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The Rest

Nov 16, 2017

A brief history of Mugabe, Zimbabwe’s fallen dictator

The Zimbabwean coup was triggered by army commander General Constantine Chiwenga threatening on Monday to "step in" to calm recent political tensions.

Professor Damien Kingsbury

Crikey international affairs commentator

According to army spokesman Major General Sibusiso Moyo, the Zimbabwean army took over the state broadcaster Zimbabwe Broadcasting Corporation (ZBC) early yesterday morning to read out a statement denying there had been a military coup. In classic military coup double-speak, what had happened was there had been a “bloodless peaceful transition” of power.

Moyo said that the military crack-down underway was targeting “criminals” around Mugabe. Moya added that “as soon as we have accomplished our mission, we expect that the situation will return to normalcy”. This, presumably, means that Mugabe will ‘resign’ as President and allow the army-friendly former Vice-President Mnangagwa to assume the presidency.

The coup was triggered by army commander General Constantine Chiwenga threatening on Monday to “step in” to calm political tensions over Mugabe last week sacking Mnangagwa. The ZANU-PF responded by accusing Chiwenga of “treasonable conduct”, which precipitated the coup.

If it is possible to set aside the irony, what has happened is that Zimbabwe’s army, which has increasingly directly controlled the country’s politics over the past couple of decades, has decided that its geriatric 93-year-old President is no longer fit for office. This view was strengthened when Mugabe sacked his heir apparent, Vice-President Emmerson Mnangagwa, apparently in favour of his wife, Grace Mugabe.

Mnangagwa appears to have been instrumental in the coup. In a tweet under his name, the Vice-President said:

“Zimbabweans stay calm &remain tuned to national news.

“I’m back in the Country &will be quite busy over the next few days. My communication​ with you will now be via formal broadcasting channels so I’m unlikely to use the twitter handle. Thank you all for the support & solidarity”

Given the army now controls the “formal broadcasting channels”, it would appear that the Vice-President has the direct support of the army — if he’s not, in fact, its puppet.

In recent years, it has become apparent that Mugabe has not been the power that he once was. It has also been clear that he has been kept in his position by a clique of senior army officers, who have largely directed his actions.

As a personal observation, I was fortunate enough to see Robert Mugabe speak to the General Assembly of the United Nations in 1983, just three short years after Zimbabwe achieved independence. Mugabe was then at the peak of his powers: charismatic, almost mesmerising, still exuding the idealism that led to the end of colonial rule. If I was to become disillusioned, that was naught compared with the subsequent experiences of Zimbabwe’s citizens.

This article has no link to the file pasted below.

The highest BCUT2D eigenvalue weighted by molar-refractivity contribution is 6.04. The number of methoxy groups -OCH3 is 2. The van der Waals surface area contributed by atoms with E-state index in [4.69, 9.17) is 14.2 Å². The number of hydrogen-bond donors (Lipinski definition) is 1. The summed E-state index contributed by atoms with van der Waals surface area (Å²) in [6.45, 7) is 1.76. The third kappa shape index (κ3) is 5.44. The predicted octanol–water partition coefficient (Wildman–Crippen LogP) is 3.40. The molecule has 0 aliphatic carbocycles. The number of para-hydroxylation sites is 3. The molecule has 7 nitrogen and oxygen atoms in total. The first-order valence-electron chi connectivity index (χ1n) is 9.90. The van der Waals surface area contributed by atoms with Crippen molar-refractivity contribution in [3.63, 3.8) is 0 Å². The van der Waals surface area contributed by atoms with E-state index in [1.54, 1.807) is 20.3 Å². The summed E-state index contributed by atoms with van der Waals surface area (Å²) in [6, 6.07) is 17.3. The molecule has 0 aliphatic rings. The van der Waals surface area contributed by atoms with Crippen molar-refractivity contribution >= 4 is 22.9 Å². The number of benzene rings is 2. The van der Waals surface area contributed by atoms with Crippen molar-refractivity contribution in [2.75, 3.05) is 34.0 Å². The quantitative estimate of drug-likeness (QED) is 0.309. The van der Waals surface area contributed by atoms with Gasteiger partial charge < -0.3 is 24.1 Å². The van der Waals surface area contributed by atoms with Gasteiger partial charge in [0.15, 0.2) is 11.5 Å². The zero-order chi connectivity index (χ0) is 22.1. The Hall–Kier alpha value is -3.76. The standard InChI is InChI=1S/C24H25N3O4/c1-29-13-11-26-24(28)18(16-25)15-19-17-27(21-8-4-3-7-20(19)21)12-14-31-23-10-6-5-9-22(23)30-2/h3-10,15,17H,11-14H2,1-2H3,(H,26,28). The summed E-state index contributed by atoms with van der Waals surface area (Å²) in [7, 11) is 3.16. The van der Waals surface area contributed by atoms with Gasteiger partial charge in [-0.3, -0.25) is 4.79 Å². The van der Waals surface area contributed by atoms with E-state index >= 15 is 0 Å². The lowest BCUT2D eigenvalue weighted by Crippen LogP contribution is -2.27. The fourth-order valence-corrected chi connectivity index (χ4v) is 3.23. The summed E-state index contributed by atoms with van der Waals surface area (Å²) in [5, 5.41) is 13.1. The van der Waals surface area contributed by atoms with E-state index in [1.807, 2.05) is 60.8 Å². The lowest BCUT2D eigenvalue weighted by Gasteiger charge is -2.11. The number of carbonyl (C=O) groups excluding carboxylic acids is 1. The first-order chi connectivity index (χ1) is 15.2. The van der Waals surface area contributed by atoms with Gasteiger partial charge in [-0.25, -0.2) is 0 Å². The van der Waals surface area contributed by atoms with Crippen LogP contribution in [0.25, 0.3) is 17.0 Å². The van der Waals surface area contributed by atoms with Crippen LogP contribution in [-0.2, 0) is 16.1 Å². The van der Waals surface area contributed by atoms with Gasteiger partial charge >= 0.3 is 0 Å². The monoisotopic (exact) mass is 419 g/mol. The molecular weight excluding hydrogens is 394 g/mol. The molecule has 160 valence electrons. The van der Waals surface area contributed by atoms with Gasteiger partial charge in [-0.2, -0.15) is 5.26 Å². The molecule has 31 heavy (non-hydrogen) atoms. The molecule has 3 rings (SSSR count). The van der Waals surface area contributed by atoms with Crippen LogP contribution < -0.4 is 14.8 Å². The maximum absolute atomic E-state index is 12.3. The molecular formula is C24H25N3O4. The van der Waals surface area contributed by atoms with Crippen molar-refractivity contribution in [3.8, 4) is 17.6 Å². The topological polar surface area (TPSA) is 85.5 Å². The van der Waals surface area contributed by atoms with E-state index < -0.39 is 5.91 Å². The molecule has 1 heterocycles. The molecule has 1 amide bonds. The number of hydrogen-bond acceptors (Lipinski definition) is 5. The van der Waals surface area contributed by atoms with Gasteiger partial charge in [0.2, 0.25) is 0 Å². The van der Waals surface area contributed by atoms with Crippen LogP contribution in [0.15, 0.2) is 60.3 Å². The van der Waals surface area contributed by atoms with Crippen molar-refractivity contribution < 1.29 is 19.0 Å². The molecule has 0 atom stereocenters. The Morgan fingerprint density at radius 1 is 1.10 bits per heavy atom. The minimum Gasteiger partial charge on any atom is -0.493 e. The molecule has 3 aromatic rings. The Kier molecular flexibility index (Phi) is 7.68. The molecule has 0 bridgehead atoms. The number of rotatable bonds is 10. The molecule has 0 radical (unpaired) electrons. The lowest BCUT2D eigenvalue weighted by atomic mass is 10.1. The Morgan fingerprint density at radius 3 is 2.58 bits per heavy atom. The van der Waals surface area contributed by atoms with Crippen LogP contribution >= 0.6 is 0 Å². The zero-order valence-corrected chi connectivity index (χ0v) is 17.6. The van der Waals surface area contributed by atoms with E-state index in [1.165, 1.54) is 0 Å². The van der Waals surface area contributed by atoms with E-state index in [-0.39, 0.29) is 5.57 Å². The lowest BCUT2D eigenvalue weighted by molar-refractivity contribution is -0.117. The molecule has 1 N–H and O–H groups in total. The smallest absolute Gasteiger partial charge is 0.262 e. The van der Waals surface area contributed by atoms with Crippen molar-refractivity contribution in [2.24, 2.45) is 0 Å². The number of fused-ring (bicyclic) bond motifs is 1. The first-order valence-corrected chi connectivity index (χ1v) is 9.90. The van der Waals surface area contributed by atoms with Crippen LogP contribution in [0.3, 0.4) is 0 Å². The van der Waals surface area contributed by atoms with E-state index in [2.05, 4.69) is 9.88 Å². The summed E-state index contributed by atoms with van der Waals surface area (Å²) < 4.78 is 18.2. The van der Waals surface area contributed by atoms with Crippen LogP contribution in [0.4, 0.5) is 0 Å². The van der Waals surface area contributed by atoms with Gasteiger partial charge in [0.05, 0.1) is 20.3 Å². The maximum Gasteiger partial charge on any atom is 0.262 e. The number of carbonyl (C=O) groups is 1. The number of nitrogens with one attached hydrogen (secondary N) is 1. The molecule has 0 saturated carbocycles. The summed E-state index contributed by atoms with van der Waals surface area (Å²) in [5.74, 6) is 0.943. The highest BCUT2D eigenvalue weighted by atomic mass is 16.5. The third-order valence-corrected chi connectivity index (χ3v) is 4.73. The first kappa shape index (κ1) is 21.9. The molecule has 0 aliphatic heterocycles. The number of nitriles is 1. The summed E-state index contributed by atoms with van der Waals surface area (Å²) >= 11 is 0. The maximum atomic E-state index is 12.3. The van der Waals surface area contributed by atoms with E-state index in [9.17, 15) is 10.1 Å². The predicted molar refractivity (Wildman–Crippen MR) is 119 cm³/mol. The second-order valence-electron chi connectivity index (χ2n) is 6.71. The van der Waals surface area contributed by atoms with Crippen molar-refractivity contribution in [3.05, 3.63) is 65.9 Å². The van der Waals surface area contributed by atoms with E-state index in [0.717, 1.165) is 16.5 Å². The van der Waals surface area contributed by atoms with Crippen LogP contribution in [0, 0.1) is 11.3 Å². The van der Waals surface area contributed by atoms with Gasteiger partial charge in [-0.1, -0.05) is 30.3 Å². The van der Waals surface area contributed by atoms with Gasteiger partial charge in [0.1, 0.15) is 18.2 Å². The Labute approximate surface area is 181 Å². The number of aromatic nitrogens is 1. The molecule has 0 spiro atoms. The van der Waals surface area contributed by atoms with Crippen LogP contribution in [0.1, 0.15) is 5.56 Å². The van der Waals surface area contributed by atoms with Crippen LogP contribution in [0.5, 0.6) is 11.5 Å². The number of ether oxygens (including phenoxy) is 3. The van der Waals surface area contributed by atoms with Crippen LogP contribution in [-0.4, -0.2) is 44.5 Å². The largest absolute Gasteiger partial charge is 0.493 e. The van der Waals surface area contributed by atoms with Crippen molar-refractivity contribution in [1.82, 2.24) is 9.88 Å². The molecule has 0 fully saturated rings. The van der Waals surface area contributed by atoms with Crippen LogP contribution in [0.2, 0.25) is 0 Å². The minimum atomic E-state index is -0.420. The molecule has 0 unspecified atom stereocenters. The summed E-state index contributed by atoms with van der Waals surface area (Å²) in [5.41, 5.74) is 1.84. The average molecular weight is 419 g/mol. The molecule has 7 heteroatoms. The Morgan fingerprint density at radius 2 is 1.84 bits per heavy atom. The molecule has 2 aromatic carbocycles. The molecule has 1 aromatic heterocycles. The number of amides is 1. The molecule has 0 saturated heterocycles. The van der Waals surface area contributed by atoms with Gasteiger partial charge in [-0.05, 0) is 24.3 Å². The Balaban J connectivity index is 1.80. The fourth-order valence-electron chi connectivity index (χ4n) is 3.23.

Ethno-political fighting broke out in 1982 between Mugabe’s nationalist Zimbabwe African National Union (ZANU), aligned with the Shona tribe, and Joshua Nkomo’s then more Soviet-leaning Zimbabwe African People’s Union (ZAPU), aligned with the Ndebele tribe. 

Multi-ethnic post-colonial states have a strong tendency to build political loyalty around ethnicity rather than values, and to bestow favor through patron-client patronage. In simple terms, this leads to conflict between the ethnic “haves” and the ethnic “have nots”.  

After considerable blood-letting, described by the CIA at the time as a Shona ZANU attempt to “wipe out” the Ndebele ZAPU, the two leaders agreed to join together as the ZANU-Patriotic Front (ZANU-PF). Mugabe would remain as President and Nkomo would be Vice-President in what was agreed would be a one party state. By this stage, whatever idealism that had been associated with Zimbabwe’s bid for independence was effectively gone.

Mugabe turned out to be just another African dictator, if perhaps starting from a higher rhetorical plane and thus having that much further to fall. When Nkomo died (of natural causes) in 1999, the Mugabe group’s power was complete.  

The overthrow of Robert Mugabe is far from his powerful, idealistic speech to the UN in 1983. But the only thing that has really changed is that the last semblance of a link between Zimbabwe’s aspirations for “liberation” at independence and the events of this week have finally dispelled the mythological chimera they had long since become.

*Damien Kingsbury is Deakin University’s Professor of International Politics. He is currently writing a book for Routledge on politics in developing countries.   

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5 thoughts on “A brief history of Mugabe, Zimbabwe’s fallen dictator